Ponderings from the Polytunnel

 It’s Only Natural

I couldn’t make out what it was at first. All I could see was a fan shaped tail, neatly finished with a black trim, bobbing up and down on top of the trellis. It turned out to be the back end of Mr Pigeon, tenaciously wooing his intended with a gentlemanly bow. Mrs Pigeon, succumbing to his advances, swooned and curtsied in response. The increase in daylight hours has sent them into romantic overdrive. Mr and Mrs Pigeon aren’t the only ones. I can already hear the quivering shrills of nestlings in my hedgerow. All across the Northern Hemisphere; plants, insects, birds and animals, are currently on a mission to secure their family line.

tilt shift photo of two white bird eggs on a nest
Photo by Mauriciooliveira109 on Pexels.com

A badger born this year is the consequence of last year’s romances. Mrs Badger has the unique ability to prevent the implantation of her fertilised egg into her womb, for up to 9 months. So, even though the deed is usually done in Spring, she doesn’t actually become pregnant until late Autumn! She is then only pregnant for up to 3 months. It’s thought that this ‘delayed implantation’ (not a conscious decision), ensures that her cubs are born at the optimum time of year for their survival. To be even more efficient at securing her family line, she might mate a second or third time in the same season, with a different Mr Badger. Cutting it all short –Mrs Badger can have multiple offspring, from multiple fathers, synchronised into one pregnancy, all born at the same time! How’s that for family planning?  Her motherly instincts will motivate her to defend and protect her little ones with her life; nurture them, and mentor them in the fundamentals of badger etiquette. She’ll give her absolute all, and if she’s the ‘top sow’ in the sett; she might even kill cubs outside of her litter, if she feels there is a threat to food or to her family’s security. In late summer her teenagers will have to strike out on their own, leave home, find new territory, establish their own family and subsequently teach their young ones how to make their own way in life.  Sadly, what was once nurtured, protected, defended and mentored becomes competition for food, partners, security and territory. And, so it goes on, generation after generation.

a gray badger on green grass
Photo by Leo Sam on Pexels.com

This particular beat to the rhythm of life is bittersweet, and a poignant parallel with our own experiences. We can see it reflected in world events even now. Someone believes their security is threatened and – well – you know the rest. However, the animal kingdom is also capable of the most extraordinary behaviours. Sometimes their acts can even seem heroic. If a cat has had kittens and is still expressing milk, she will rear baby hedgehogs as her own. It’s not uncommon for swimmers to be encircled by dolphins to form a protective barrier against a shark attack. And, there are countless stories of dogs protecting owners from attackers, rescuing them from a blazing inferno or saving them from a watery demise. I mean, just how many times did that canine hero of the 1970’s, Lassie, tell us that “Timmy’s fallen down a well” (again)?  

Photo – blog.happybeaks.co.uk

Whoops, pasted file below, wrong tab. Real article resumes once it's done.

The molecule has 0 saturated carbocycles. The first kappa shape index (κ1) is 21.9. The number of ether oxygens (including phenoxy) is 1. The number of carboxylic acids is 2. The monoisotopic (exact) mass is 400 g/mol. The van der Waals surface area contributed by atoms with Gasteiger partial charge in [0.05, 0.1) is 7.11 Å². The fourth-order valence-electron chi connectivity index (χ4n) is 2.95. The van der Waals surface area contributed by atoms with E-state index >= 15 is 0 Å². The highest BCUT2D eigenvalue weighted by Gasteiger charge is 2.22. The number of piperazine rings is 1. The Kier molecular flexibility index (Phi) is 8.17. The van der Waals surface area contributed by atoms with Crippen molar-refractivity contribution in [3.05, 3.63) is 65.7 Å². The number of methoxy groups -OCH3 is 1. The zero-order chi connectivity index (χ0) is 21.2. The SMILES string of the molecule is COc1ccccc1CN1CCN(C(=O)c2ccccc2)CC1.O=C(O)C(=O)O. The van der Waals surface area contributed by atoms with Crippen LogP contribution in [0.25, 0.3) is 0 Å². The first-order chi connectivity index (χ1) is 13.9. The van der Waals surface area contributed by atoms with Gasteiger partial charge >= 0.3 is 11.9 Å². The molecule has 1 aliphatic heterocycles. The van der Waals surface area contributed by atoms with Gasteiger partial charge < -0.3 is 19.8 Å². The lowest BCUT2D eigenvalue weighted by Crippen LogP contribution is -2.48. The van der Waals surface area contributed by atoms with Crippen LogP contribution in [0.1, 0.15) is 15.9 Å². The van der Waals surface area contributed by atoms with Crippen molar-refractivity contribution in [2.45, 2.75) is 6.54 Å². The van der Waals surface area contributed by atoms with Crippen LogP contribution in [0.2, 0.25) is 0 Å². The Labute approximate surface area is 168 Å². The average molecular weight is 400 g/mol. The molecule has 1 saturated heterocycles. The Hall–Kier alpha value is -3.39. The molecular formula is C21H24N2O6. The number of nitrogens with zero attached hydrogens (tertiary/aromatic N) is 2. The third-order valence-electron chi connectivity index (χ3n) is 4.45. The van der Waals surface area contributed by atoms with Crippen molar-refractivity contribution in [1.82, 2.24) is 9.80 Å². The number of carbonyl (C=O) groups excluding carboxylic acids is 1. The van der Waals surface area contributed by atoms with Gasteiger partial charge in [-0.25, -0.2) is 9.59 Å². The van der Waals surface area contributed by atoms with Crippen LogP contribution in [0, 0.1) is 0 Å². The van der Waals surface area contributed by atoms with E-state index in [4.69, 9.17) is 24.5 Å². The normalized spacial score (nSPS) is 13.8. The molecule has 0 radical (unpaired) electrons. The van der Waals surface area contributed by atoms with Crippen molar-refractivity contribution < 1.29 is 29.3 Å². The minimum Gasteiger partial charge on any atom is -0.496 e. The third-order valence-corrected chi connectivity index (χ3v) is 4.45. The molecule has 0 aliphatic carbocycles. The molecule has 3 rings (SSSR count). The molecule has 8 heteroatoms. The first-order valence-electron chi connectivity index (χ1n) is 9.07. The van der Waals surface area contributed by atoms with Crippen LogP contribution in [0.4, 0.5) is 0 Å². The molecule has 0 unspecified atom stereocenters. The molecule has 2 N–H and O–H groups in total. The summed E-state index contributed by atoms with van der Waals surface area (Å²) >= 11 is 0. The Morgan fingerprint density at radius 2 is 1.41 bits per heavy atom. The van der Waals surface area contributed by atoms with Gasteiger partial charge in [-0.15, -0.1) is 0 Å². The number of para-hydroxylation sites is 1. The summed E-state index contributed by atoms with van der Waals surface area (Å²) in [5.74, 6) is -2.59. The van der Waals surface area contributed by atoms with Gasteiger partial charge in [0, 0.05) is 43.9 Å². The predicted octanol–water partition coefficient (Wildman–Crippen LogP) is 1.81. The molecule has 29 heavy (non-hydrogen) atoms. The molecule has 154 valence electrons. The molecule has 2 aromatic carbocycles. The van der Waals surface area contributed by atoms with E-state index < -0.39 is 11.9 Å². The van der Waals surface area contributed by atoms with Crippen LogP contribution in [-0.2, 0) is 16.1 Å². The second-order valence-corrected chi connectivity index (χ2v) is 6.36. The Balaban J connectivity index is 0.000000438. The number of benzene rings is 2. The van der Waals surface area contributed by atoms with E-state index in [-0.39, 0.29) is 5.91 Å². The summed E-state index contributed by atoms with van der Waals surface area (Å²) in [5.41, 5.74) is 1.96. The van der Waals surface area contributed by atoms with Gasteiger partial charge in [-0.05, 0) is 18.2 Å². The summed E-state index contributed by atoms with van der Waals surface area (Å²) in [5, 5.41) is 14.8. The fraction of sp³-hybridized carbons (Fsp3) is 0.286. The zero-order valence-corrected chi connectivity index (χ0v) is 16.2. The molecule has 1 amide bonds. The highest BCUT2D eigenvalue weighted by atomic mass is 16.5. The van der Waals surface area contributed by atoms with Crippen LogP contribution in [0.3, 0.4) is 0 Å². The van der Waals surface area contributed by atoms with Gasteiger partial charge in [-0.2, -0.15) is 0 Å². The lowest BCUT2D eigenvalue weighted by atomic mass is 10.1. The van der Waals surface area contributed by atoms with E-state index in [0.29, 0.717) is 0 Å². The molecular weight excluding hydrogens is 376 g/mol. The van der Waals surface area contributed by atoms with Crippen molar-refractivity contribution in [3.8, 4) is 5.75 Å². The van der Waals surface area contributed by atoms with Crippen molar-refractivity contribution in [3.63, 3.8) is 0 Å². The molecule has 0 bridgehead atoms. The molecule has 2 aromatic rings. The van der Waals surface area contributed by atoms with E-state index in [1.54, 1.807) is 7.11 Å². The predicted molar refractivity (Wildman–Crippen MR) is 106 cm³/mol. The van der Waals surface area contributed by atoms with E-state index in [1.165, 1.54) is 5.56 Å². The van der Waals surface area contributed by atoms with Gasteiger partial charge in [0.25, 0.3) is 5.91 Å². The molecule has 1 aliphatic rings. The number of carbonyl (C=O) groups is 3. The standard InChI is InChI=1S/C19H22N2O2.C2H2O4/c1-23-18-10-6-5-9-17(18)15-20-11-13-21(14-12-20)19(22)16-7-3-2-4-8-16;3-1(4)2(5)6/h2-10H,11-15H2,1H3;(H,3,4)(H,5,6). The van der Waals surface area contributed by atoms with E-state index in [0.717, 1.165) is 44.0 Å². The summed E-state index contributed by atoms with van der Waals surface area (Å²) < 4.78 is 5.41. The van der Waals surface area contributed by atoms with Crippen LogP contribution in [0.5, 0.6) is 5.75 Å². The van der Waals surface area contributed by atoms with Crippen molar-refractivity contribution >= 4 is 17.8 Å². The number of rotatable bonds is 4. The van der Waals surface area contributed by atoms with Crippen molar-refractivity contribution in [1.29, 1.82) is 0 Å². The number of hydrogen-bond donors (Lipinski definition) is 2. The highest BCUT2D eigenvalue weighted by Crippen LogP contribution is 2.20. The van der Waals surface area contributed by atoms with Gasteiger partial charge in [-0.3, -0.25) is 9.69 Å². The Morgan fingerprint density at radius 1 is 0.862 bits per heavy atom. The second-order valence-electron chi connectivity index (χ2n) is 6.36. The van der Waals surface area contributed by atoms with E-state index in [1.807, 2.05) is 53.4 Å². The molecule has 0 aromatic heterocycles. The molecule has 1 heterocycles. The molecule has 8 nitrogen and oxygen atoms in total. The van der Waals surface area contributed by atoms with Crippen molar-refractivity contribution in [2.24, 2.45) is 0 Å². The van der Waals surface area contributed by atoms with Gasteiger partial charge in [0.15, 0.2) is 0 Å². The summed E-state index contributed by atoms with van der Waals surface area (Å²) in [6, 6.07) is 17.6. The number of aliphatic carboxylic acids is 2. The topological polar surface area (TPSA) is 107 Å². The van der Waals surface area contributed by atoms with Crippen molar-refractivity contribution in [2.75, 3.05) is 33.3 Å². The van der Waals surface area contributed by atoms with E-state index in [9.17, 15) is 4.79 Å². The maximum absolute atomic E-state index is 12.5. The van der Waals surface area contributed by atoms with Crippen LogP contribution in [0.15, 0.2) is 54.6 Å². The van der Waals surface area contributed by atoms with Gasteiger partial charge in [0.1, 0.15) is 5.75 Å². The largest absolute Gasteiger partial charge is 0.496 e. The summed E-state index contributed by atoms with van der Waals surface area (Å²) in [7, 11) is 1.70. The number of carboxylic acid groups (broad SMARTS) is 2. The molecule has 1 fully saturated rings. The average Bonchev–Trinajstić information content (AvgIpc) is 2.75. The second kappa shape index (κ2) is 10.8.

Mercifully, we too are capable of extraordinary behaviours. With the added benefit of reason thrown into mix, the ‘natural’ God given instincts to protect, defend, help, nurture, and mentor; drives us to put our own needs aside, and to make sacrifices – particularly when the safety, security and wellbeing of those we consider to be family, is threatened. Alongside what seems to be our ever burgeoning ‘man’s inhumanity to man’, we see unfolding; acts of generosity, selflessness, kindness, courage and compassion.  It’s not always our default position but if members of the animal kingdom can act in such extraordinary ways, then we must absolutely choose to behave above and beyond the same.  

Meanwhile, in my garden – judging by what happened following the Dance of the Pigeons, it won’t be long before I’ll be cooing over the sight of their miniature offspring. But by the end of summer, when baby squab has become teenage squab, I’ll resent having to share my edibles with it. And, believing my food security to be threatened, the cry of “keep your bird lips off my food” will reverberate throughout the neighbourhood once again. We all know it’s going to happen – it’s only natural after all.

close up photo of perched pigeon
Photo by Ellie Burgin on Pexels.com

Published by the back door gardener

Passionate about growing food in any space and about teaching others to do the same. I'm trying to start a backdoor revolution - no allotment needed. I've fed myself from my garden for over 10 years; only needing to buy some emergency parsnips for Christmas several years ago.

9 thoughts on “Ponderings from the Polytunnel

  1. That’ll be the day you write something and I am left unmoved, how you do this month after month is beyond me but I thank God you can do it and give so many such pleasure. Miss you so much!

      1. When you love somebody you encourage them and for me it is privilege to be able to encourage you although, in some ways you are so gifted you hardly need the encouragement. But then it is so good to have people say encouraging things to you. May the Lord continue to hone your gift. XXX

  2. Passionate, erudite and so well honed. What a humble yet professional you are. You bless and delight and shine Light all the while.

      1. As always an informative and edifying post!! I always learn something new each time. Never stop marvelling at God’s creation!!

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